Carlos Marmol Getty

Carlos Marmol yanked from first save chance


Carlos Marmol began the season as the Cubs’ closer, but manager Dale Sveum didn’t hesitate to yank the right-hander when things started to unravel.

Handed a 3-0 lead in the ninth inning, Marmol struck out Garrett Jones and then hit Andrew McCutchen with a pitch. McCutchen stole second base, Pedro Alvarez singled him home, and then Marmol walked Gaby Sanchez as the tying run.

And that was it. Sveum pulled Marmol with one out, two runners on, and the Cubs up 3-1. Left-hander James Russell came in, followed by right-hander Kyuji Fujikawa, and together they wriggled out of the jam to close out the win.

At this point it’s pretty safe to assume that the Cubs would only stick with Marmol in an effort to let him rack up saves before a trade, but it’s only a matter of time before Fujikawa is the closer.

Jason Kipnis plans to play through a disgusting-looking ankle sprain

CLEVELAND, OH - OCTOBER 14:  Jason Kipnis #22 of the Cleveland Indians fields the ball against the Toronto Blue Jays during game one of the American League Championship Series at Progressive Field on October 14, 2016 in Cleveland, Ohio.  (Photo by Jason Miller/Getty Images)
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Jason Kipnis sprained his ankle while celebrating the Indians ALCS win over the Blue Jays. In the runup to tonight’s game, Terry Francona has said that Kipnis would be fine, that he’s a gamer, etc., etc. You know, the usual “when the bell rings, all of the aches and pains go away” kind of thing.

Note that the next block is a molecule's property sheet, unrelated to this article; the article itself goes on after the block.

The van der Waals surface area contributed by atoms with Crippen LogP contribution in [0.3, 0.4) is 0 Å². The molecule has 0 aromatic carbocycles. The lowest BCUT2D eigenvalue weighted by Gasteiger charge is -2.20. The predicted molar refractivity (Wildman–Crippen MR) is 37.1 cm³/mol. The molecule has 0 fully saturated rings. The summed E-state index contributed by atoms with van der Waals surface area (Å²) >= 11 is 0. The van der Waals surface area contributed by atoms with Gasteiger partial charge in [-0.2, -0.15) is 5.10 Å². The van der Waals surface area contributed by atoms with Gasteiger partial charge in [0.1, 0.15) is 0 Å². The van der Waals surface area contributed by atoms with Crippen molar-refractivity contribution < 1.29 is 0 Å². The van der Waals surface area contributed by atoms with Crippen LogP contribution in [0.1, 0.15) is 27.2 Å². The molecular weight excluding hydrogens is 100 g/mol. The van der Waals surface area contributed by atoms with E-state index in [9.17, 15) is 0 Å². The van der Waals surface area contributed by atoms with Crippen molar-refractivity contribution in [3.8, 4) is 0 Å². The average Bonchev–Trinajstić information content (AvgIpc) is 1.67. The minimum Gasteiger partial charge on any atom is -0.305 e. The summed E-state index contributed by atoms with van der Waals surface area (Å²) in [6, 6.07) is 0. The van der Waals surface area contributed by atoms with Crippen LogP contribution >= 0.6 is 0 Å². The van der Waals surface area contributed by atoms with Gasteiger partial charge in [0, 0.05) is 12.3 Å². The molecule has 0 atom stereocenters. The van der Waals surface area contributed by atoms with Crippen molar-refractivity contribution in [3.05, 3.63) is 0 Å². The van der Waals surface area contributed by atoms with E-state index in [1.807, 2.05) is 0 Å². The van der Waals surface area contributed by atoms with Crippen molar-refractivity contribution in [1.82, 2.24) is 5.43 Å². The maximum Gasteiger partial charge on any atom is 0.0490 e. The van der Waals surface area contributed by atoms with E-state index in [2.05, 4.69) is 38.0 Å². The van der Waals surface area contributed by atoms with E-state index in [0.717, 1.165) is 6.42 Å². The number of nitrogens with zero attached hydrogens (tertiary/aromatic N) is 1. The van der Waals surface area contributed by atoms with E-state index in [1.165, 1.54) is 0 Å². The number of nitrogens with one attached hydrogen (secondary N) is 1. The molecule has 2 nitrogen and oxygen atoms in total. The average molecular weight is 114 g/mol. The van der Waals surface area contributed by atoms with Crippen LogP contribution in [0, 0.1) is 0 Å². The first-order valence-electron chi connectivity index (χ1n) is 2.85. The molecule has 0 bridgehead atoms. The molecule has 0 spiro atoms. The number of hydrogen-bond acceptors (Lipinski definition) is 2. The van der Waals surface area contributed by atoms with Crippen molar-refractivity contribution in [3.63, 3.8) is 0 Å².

Today, however, we see that this sprained ankle is maybe not your run-of-the-mill late season bump or bruise:


Um, yikes.

Indians beat writer jumps in Lake Erie to settle a bet

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Back in September Cleveland Plain Dealer beat writer Paul Hoynes ruffled a lot of feathers when he declared the Indians DOA. His rationale: too many injuries to Indians starters weakened the club too greatly. Even if they did make the playoffs, Hoynes argued, they wouldn’t go far.

A reader made a bet with him at the time: if the Indians didn’t make the World Series, he’d jump in Lake Erie. If they did, Hoynes would.

Today Hoynes made good on his bet. You haven’t lived until you’ve seen a baseball writer drop trou, by the way: